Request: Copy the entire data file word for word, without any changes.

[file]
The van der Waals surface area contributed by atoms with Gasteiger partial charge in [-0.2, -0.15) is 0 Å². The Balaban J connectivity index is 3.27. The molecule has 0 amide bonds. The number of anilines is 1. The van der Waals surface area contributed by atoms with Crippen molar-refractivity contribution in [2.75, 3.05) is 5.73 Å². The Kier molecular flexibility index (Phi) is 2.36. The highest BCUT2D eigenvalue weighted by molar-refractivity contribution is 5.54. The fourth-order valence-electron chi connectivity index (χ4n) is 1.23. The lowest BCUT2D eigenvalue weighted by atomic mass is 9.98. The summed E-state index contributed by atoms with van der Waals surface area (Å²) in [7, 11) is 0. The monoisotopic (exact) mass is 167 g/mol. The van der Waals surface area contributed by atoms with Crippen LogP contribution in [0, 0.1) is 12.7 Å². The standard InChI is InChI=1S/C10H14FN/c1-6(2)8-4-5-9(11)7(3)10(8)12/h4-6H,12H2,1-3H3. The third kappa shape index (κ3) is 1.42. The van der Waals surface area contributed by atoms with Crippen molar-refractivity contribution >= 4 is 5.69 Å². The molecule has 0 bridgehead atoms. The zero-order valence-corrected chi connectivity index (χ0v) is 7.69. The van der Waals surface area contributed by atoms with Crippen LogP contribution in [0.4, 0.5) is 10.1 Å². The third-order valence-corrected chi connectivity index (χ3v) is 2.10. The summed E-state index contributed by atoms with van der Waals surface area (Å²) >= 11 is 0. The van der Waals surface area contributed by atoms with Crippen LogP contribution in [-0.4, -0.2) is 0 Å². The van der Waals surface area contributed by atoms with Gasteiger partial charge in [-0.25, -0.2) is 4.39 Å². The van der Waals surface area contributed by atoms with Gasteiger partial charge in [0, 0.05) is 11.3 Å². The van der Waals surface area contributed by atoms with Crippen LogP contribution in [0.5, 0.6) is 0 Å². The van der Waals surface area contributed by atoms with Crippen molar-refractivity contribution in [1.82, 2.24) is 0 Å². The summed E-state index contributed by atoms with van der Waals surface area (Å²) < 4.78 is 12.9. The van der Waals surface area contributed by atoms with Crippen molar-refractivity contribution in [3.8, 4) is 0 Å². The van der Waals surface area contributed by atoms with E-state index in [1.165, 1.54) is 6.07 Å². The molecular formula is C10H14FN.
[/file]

The van der Waals surface area contributed by atoms with Gasteiger partial charge in [-0.2, -0.15) is 0 Å². The Balaban J connectivity index is 3.27. The molecule has 0 amide bonds. The number of anilines is 1. The van der Waals surface area contributed by atoms with Crippen molar-refractivity contribution in [2.75, 3.05) is 5.73 Å². The Kier molecular flexibility index (Phi) is 2.36. The highest BCUT2D eigenvalue weighted by molar-refractivity contribution is 5.54. The fourth-order valence-electron chi connectivity index (χ4n) is 1.23. The lowest BCUT2D eigenvalue weighted by atomic mass is 9.98. The summed E-state index contributed by atoms with van der Waals surface area (Å²) in [7, 11) is 0. The monoisotopic (exact) mass is 167 g/mol. The van der Waals surface area contributed by atoms with Crippen LogP contribution in [0, 0.1) is 12.7 Å². The standard InChI is InChI=1S/C10H14FN/c1-6(2)8-4-5-9(11)7(3)10(8)12/h4-6H,12H2,1-3H3. The third kappa shape index (κ3) is 1.42. The van der Waals surface area contributed by atoms with Crippen molar-refractivity contribution >= 4 is 5.69 Å². The molecule has 0 bridgehead atoms. The zero-order valence-corrected chi connectivity index (χ0v) is 7.69. The van der Waals surface area contributed by atoms with Crippen LogP contribution in [0.4, 0.5) is 10.1 Å². The third-order valence-corrected chi connectivity index (χ3v) is 2.10. The summed E-state index contributed by atoms with van der Waals surface area (Å²) >= 11 is 0. The van der Waals surface area contributed by atoms with Crippen LogP contribution in [-0.4, -0.2) is 0 Å². The van der Waals surface area contributed by atoms with Gasteiger partial charge in [-0.25, -0.2) is 4.39 Å². The van der Waals surface area contributed by atoms with Gasteiger partial charge in [0, 0.05) is 11.3 Å². The van der Waals surface area contributed by atoms with Crippen LogP contribution in [0.5, 0.6) is 0 Å². The van der Waals surface area contributed by atoms with Crippen molar-refractivity contribution in [1.82, 2.24) is 0 Å². The summed E-state index contributed by atoms with van der Waals surface area (Å²) < 4.78 is 12.9. The van der Waals surface area contributed by atoms with Crippen molar-refractivity contribution in [3.8, 4) is 0 Å². The van der Waals surface area contributed by atoms with E-state index in [1.165, 1.54) is 6.07 Å². The molecular formula is C10H14FN.